:Speaking of vehicles, which level of realism do you want to achieve? We saw Take-On Helicopters for example and it sure takes a lot of practice to master such a complex model. We wonder how driving a tank would be...Ivan Buchta
:Tank controls shall be the same as in the previous titles of the Arma series. We already offer a vast number of features, therefore we don't want to complicate the vehicles controls any further. We only consider allowing the player to experience the helicopter flight model from Take On Helicopters based on the game difficulty.
However, the tank driving will be a lot better experience thanks to the improved physical simulation of driving and collisions.Everyeye
:What changes to the weapons behaviour are you introducing in ArmA 3 (i.e. the new wind system physics etc.)?Ivan Buchta
:We mainly focus on adding the customization options: with various accessories and optics, a single weapon can turn into anything from a night-ops special forces rifle to a marksman rifle with anything in between.
Addition of more complex windage simulation is not planned. We already have bullet drop and weapon zeroing capability both working nicely even for the AI; anything more complex would probably only complicate the matters (weapon control, performance) without adding much to the gameplay.Everyeye
:Why did you choose DirectX 10 for the new game engine, while the new DirectX 11 libraries are out?Ivan Buchta
:The game will be released only for DirectX 11, but the engine is still capable of running in the DirectX 10 environment. The new possibilities offered by DX11 still wait to be fully explored by our programmers.Everyeye
:We would like to know, if possible, which of these technical features you are planning to introduce out-of-the-box: SLI / Crossfire, Nvidia Vision / AMD 3DHD, Nvidia Surround / AMD Eyefinity?Ivan Buchta
:The engine has been capable of running on a multi-GPU setup since Arma 2; however, things work a bit differently: the hardware manufacturers maintain compatibility with the games, not vice versa. Regarding the new technologies, NVIDIA Vision and Surround as well as AMD 3DHD and EyeFinity are partially supported since Arrowhead, and we hope to be able to further enhance and expand the support.Everyeye
:About the Multiplayer, are you planning any new modes?Ivan Buchta
:We would like to focus mainly on cooperative gameplay, but it is too early to reveal any details. I can safely say we will make sure to use the unique possibilities Arma games have over the competitors: huge environments, simulation of large numbers of AI entities, various vehicle types including aircraft, capable AI or scenario parametrization.Everyeye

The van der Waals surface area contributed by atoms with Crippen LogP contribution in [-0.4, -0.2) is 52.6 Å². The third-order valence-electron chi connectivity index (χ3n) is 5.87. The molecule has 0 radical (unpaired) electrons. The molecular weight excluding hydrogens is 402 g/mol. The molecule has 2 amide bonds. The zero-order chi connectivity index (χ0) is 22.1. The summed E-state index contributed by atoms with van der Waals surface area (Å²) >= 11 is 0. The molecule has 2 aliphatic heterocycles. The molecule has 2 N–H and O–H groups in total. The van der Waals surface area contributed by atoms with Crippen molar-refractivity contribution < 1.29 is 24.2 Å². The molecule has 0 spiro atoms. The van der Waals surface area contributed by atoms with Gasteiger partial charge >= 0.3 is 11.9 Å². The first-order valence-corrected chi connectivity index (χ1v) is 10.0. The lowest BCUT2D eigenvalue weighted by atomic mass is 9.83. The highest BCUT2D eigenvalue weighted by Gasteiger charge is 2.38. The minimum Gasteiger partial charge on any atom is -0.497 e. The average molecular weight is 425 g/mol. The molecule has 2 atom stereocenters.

:With the increasingly number of players after the success of ArmA 2 will there be any kind of in-game clan support or ladders? Finally, what about dedicated servers?Ivan Buchta
:The social aspects of multiplayer gaming are certainly interesting and an increasingly popular part of network gaming. We would like to make clan support more intuitive for casual players. Ladders and achievements are among the features considered, but there are still a lot of open questions.
Dedicated servers including a Linux server will be present, of course. The in-game interface for the dedicated server may receive some improvements, and we constantly improve the engine's multiplayer protocol based on user feedback from Arma 2 and Operation Arrowhead.Everyeye
:We are seeing great things forthcoming for the FPS genre and ArmA 3 is one of those titles that will most likely make the difference. You already have a solid fan-base and that's certainly a great opportunity for you to make it even bigger within the ArmA franchise. What are the ArmA 3 key elements and innovations that, in your opinion, would appeal to a larger gaming public?Ivan Buchta
:Most shooting games keep focusing on the action-packed cinematic experience, emphasizing the little details at the cost of the player's freedom and gameplay possibilities. We would like to deliver a completely different experience, offering player true and unparalleled freedom of choice in an environment which reacts to his actions. In other words,
Arma 3 will hopefully be more demanding on one's brains than fingers, rewarding the creative players with a proper response to their tactical efforts.Everyeye
:In the shooter history Operation Flashpoint marked a milestone no doubt. How does their creators look at the new releases of their first warfare brand?Ivan Buchta
:We will have to take a look. :)